In a talk delivered on 3 January, which the ever-so-slightly disorganised Andy Haldane has just got round to writing up, the Bank of England’s head of financial stability beautifully sets out the new central bank orthodoxy on the benefits of macro-prudential policy.
First, he clearly defines the term:
“In a nutshell, it means that policymakers have begun using prudential means to meet macro-economic ends.”
Next, he looks back at the crisis and asks the correct question: what would have been different had macro-prudential policy been fashionable (it was invented) rather than deeply unfashionable in central banking circles. Read more
There could be serious financial turmoil when the Fed eventually raises interest rates, even without a lot of leverage in the financial system, according to this year’s paper at the US Monetary Policy Forum in New York. If the analysis is correct then it is an argument against very easy monetary policy – but the paper is quite limited.
(The USMPF, organised by the Chicago Booth business school, is a once-a-year event where a group of market economists present a paper to a gathering of Fed pooh-bahs. The authors this year are Michael Feroli of JP Morgan, Anil Kashyap of Chicago Booth, Kermit Schoenholtz of NYU Stern and Hyun Song Shin of Princeton.) Read more
A familiar consequence of crises is a flight to quality. This crisis is no exception, with gold soaring to nominal highs and the Swiss franc appreciating against pretty much every other currency on the planet.
However, owing to two decades’ worth of financial globalisation, a trend more pronounced during this crisis than any other was that this shift to safe-haven assets was coupled with a flight of capital across borders. As European Central Bank research, out on Wednesday, notes, investors were not only risk averse, but also fearful of uncertainty. And this so-called “uncertainty aversion” fed home bias.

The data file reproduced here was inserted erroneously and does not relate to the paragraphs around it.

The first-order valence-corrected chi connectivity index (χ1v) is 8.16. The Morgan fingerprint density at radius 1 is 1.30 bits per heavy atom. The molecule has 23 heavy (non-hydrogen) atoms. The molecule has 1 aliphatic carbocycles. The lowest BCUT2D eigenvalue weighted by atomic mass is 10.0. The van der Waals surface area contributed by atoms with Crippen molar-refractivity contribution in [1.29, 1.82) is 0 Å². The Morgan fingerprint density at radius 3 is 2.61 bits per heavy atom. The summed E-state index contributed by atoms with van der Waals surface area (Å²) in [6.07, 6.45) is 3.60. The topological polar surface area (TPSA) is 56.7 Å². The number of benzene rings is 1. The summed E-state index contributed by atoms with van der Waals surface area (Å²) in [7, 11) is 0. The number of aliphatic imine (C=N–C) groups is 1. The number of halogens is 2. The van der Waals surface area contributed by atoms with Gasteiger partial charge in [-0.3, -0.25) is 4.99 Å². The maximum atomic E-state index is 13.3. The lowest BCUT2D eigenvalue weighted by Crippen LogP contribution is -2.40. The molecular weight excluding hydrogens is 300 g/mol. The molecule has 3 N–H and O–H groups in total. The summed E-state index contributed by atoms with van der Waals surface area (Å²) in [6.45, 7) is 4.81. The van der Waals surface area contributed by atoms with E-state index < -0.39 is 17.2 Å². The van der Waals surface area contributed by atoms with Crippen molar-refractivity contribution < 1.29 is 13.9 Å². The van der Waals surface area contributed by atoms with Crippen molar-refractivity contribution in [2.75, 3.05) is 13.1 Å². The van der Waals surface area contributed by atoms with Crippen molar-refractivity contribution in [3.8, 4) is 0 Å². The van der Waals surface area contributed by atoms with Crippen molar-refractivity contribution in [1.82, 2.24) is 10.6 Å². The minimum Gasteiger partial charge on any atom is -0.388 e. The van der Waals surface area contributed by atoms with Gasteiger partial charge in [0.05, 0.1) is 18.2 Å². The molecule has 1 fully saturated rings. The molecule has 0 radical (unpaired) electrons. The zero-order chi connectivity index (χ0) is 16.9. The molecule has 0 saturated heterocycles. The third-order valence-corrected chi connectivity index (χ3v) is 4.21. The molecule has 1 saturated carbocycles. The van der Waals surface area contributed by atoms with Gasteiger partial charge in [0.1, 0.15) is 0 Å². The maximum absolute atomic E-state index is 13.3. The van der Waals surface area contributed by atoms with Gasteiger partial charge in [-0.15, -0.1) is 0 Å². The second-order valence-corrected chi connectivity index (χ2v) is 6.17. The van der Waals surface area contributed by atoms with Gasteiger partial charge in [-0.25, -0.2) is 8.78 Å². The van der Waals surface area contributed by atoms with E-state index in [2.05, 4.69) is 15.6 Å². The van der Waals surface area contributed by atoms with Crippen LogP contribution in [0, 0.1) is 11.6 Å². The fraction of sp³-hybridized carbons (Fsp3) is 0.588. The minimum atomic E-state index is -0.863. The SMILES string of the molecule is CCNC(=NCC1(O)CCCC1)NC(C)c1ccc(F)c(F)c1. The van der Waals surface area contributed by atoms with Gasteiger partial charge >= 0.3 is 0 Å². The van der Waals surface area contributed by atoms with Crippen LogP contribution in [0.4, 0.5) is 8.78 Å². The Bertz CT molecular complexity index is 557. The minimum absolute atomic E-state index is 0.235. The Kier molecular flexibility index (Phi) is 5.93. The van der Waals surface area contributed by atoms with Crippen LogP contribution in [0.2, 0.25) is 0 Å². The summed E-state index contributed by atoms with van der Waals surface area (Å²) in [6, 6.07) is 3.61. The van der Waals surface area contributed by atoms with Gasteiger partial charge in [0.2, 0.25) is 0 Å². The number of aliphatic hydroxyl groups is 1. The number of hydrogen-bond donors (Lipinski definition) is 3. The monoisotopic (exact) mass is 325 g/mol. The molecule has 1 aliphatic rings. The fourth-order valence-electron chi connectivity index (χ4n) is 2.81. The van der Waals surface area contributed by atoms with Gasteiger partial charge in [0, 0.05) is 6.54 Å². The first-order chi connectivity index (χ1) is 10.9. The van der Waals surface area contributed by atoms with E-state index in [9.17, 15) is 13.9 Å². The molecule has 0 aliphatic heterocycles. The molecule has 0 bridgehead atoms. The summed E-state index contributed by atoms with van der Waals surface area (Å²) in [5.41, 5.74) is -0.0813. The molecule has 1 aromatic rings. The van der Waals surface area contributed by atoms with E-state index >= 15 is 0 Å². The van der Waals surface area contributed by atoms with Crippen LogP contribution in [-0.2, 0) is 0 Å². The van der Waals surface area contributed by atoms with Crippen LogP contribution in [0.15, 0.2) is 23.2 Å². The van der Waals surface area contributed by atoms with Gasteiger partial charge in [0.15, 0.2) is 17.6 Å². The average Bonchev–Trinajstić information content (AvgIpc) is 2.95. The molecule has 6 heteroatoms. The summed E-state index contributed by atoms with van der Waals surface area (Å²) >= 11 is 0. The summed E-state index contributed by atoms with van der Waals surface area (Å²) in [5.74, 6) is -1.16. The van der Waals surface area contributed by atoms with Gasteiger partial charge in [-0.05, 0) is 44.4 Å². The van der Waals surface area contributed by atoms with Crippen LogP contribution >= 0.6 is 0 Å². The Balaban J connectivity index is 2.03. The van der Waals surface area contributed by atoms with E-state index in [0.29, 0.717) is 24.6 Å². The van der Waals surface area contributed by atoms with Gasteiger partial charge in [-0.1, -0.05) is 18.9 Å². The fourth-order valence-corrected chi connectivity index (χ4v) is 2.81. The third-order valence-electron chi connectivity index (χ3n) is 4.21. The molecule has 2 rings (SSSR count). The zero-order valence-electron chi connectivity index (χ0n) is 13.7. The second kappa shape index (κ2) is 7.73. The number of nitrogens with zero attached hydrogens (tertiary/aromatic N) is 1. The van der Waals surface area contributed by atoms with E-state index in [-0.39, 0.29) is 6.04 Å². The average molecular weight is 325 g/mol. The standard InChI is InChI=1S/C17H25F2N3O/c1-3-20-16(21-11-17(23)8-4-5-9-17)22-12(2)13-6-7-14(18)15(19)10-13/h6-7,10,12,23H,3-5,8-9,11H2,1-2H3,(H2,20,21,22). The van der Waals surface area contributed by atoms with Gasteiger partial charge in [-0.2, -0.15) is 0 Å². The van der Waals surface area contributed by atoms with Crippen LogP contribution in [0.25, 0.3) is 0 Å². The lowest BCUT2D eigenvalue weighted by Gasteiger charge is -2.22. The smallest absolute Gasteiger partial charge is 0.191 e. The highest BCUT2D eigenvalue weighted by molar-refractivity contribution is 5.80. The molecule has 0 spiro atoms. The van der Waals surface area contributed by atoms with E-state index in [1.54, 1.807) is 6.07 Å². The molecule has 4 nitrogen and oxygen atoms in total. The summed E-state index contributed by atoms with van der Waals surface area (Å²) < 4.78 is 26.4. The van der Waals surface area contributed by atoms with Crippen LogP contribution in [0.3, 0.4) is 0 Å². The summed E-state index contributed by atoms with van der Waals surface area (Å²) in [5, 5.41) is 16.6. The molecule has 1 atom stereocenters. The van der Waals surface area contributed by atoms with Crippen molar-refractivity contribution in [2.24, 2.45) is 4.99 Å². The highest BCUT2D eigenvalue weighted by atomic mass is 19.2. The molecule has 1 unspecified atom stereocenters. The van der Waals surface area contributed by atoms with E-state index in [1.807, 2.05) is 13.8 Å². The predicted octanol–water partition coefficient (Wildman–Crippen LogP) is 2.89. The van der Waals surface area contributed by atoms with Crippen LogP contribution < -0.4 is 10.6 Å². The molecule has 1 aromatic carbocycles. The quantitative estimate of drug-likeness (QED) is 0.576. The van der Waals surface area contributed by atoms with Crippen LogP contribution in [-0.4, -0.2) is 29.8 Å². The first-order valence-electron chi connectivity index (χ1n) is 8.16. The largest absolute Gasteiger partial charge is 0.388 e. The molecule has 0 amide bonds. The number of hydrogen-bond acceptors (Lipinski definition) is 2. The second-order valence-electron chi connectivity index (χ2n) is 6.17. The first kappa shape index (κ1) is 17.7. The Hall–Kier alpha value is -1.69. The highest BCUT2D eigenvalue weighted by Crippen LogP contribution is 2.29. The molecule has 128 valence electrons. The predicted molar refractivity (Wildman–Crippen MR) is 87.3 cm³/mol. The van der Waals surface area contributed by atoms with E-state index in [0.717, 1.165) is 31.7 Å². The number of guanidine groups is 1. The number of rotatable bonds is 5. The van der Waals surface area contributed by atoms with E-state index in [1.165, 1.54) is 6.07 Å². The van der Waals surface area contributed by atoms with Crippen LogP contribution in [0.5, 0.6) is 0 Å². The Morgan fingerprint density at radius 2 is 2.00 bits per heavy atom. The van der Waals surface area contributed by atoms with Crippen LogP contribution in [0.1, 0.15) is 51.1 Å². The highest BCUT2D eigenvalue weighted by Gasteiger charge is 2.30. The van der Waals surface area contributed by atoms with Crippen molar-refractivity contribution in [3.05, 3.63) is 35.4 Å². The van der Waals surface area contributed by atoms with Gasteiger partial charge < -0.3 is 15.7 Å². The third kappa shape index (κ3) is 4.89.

The capital flight threatened financial stability and hindered economic growth. So what to do? For the ECB, there are two things: better analysis and more regulation. Read more
A barometer of the Bank of England’s interest, or otherwise, in financial stability has been to calculate the proportion of expenditure devoted to it relative to monetary policy.
Take a recent grilling of chairman of the Bank’s court Sir David Lees, and some of his fellow members, by Treasury Committee chair Andrew Tyrie: Read more
Both Federal Reserve chairman Ben Bernanke and Bank of Japan governor Masaaki Shirakawa were speaking today at the BOJ’s annual international conference.
Mr Bernanke’s speech was a by-the-numbers defence of central bank independence. It was interesting that he felt the need to mount it but there wasn’t much new in what he said. Read more
Mauro Grande has been upgraded. The director of the Directorate Financial Stability and Supervision has just been made Director General as the Directorate itself has been upgraded to a Directorate General. Ah, the machinations of the ECB. The change is effective today.
Very hawkish speech from Tom Hoenig today. He worries that staying too low for too long will generate financial stability risks and misallocation of resources as well as inflation risks.
In doing so he more or less explicitly rejects Bernanke’s weekend claim that keeping rates low after the dotcom bust had little or nothing to do with the housing and credit bubbles. Read more
European banks have been slow to recognise losses from the recession and need to raise huge quantities of new capital if they are to lend sufficient sums to support a recovery, writes Chris Giles of the Financial Times, and two IMF charts reveal all you need to know. Read more